Israel/Jacob hears there is corn in Europe and he tells his sons to stop twiddling their thumbs and get down their and buy some. He keeps the youngest, Benjamin with him, but the other 10 go.
Joseph is still governor and his brothers kneel before him, because apparently money isn't enough anymore for our lovable egomaniac, he also needs worship. He recognizes them and is rude to them, but they don't recognize him, just like Shakespeare! Joseph also remembers his dreams, where the grain and the stars paid homage to him. He's not ready to forgive quite yet, though so he accuses them of spying. They go back and forth a bit, but Joseph has the last word and tells them they can't leave unless they agree to go get Benjamin. To ensure they come back, they'll have to leave one there. He keeps them all in prison for three days, where they admit their guilt over what they did to Joseph. Reuben, of course has to get an 'I told you so!' in. Joseph is listening to all of this. He cries, but still keeps Simeon back.
He fills their sacks with corn and secretly refunds the money they paid. They find it at the inn they stop at for the night. They take it as a bad omen from god.
They get home and tell their father what happened. Israel is reluctant to part with Benjamin, but Reuben says he can kill his sons if they don't bring him back. That sounds very satisfying: kill two grandsons, who are quite possibly your concubine's children, in exchange for your own son. Is this what the Moral Majority, brainchild of Jerry, thinks of when it lobbies for 'a traditional vision of family life'? Unfortunately it fails to convince Israel.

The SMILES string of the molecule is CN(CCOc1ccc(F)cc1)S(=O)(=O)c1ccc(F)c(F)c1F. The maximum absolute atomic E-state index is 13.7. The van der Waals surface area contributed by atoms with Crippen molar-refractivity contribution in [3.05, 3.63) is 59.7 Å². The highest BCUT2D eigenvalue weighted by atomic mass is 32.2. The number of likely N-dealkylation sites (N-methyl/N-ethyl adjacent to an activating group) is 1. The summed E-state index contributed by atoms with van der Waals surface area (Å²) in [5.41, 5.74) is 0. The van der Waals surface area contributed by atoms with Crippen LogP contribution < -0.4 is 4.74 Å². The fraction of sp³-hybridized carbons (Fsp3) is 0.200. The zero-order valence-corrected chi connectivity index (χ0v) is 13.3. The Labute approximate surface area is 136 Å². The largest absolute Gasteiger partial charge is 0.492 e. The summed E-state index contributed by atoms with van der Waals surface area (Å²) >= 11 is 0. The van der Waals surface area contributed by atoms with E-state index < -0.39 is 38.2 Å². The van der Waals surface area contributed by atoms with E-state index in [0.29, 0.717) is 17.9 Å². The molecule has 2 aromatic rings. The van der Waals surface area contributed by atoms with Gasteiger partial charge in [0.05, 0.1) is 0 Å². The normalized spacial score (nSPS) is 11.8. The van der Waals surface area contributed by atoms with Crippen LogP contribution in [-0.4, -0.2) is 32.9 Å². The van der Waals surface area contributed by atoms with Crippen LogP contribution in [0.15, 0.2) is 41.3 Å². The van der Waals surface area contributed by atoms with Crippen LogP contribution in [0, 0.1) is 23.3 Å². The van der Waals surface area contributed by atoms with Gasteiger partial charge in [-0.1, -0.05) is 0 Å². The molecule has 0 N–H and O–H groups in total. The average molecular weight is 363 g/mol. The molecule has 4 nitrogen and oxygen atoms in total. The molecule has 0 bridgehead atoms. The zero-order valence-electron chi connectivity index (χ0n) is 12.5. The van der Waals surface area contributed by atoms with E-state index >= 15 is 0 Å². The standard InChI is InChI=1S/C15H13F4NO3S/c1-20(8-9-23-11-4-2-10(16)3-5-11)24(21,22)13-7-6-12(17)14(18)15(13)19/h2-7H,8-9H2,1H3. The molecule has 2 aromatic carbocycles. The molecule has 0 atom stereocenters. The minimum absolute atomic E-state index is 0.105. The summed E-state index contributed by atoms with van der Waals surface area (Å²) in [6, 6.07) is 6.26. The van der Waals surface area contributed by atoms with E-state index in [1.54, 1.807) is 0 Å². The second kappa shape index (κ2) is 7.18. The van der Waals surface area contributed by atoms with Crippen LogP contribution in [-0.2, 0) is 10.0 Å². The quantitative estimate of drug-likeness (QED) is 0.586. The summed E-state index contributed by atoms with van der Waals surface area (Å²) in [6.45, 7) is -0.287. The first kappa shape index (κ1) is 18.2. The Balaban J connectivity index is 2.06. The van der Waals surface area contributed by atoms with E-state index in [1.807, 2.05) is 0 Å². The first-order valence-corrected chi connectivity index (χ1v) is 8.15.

The famine gets worse, and Israel asks his sons to go back to Egypt and get more grain. They remind him that they can't unless they bring Benjamin. He whines that they shouldn't have said anything about their remaining brother, but they insist that the disguised Joseph asked them if their father was alive and if they had any other brothers, and they were honest and didn't know what his demand would be.
Judah steps forward and says that Israel can also have his kids as insurance and points out that in the time they've spent arguing, they could have gone and come back. Israel finally yields and tells them to take along some presents, as well to double the money they're taking, because maybe the last time was just an oversight.
Joseph sees them and instructs his men to prepare a feast. They're afraid to go into Joseph's house, thinking he's going to enslave them. So they explain to his steward about the money, that it was still in the sacks when they got to the inn, which strikes me as dumb, because there's no way that's going to sound plausible.
The steward is more gullible than me, though, because he tells them not to worry, god restored their coffers, he still has the original coins. He brings Simeon out, and they go inside, wash their feet, take care of the donkeys, and get their presents out for Joseph.